The measles outbreak has been a top story in the news for several months. As of March 6, 2015, more than 170 people from 17 states have been infected with the disease. Most of these cases ahave been linked to Disneyland in Anaheim, California. Although measles is still a common disease in several parts of the world, it has been virtually silent in the United States for many years.
For parents with young children, the possibility of catching this virus can be scary.
So what should you know about measles?
Signs of measles usually surface about seven to 14 days after a person has been infected, and are often similar to symptoms of other viral illnesses. Symptoms include:
- high fever
- runny nose
- red, watery eyes
The red, bumpy rash associated with measles can appear three to five days after the initial signs listed above. It typically starts at the hairline and will travel down towards the neck, trunk, arms, legs, and feet.
Measles is not life threatening in most cases. However, in more serious illnesses or when it affects persons with fragile immune systems, such as babies or elderly, measles can lead to hearing loss or even swelling of the brain (encephalitis).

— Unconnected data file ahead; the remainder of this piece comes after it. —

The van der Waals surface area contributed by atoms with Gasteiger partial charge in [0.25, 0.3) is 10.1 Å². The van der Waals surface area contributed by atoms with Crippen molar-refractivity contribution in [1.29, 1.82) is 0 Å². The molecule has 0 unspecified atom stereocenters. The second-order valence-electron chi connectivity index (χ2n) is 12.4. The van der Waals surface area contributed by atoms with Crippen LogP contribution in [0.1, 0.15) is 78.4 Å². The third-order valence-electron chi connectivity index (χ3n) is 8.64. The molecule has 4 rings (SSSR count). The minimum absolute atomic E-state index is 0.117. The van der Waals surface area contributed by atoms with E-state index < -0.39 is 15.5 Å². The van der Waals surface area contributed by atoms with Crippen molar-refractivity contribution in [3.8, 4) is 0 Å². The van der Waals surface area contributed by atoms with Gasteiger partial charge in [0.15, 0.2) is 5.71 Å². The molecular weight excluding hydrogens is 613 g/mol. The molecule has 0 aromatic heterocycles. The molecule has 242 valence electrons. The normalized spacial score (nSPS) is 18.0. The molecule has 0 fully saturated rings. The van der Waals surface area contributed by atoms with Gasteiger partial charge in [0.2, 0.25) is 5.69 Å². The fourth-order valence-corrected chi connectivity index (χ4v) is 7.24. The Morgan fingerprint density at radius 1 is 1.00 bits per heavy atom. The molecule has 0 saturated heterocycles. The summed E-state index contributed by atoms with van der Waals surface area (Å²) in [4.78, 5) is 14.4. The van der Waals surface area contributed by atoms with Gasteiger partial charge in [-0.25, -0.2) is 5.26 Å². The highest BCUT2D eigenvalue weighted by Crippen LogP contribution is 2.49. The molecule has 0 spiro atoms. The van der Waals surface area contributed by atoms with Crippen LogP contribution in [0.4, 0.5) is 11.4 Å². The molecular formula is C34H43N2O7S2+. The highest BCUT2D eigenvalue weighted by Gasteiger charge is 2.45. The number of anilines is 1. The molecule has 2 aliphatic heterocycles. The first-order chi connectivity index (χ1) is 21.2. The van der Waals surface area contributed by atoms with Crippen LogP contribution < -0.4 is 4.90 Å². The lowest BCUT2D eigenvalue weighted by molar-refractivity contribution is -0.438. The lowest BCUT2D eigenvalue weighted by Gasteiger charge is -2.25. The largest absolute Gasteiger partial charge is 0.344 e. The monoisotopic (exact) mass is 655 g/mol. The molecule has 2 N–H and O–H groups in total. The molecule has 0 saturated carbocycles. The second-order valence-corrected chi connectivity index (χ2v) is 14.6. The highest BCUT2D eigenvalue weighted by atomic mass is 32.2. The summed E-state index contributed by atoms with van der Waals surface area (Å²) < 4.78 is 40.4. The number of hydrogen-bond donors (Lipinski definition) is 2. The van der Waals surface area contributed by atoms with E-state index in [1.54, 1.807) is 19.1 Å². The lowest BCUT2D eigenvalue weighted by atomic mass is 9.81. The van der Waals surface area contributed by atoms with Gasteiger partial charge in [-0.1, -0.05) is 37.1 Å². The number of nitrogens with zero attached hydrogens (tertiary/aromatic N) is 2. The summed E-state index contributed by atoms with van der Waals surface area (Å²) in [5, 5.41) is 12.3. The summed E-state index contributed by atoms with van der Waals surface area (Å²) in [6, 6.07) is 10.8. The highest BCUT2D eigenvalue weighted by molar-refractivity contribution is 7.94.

Measles is a highly contagious virus, infecting 90% of unvaccinated people who come into contact with it. The virus lives in the nose and throat mucus of an infected person and can be spread to others by coughing or sneezing. The virus is most contagious before the rash appears, which is often before the infected person realizes he is infected.
Treatment and Prevention
There is no treatment for measles. The best line of defense is immunization. It is strongly advised that kids receive the MMR, or measles-mumps-rubella vaccine, at 12 to 15 months and then again at four to six years of age. The second dose is important. It adds another layer of protection for your child.
If you suspect your child has been exposed to the disease, contact your doctor immediately.
Click here to learn more about measles from kidshealth.org.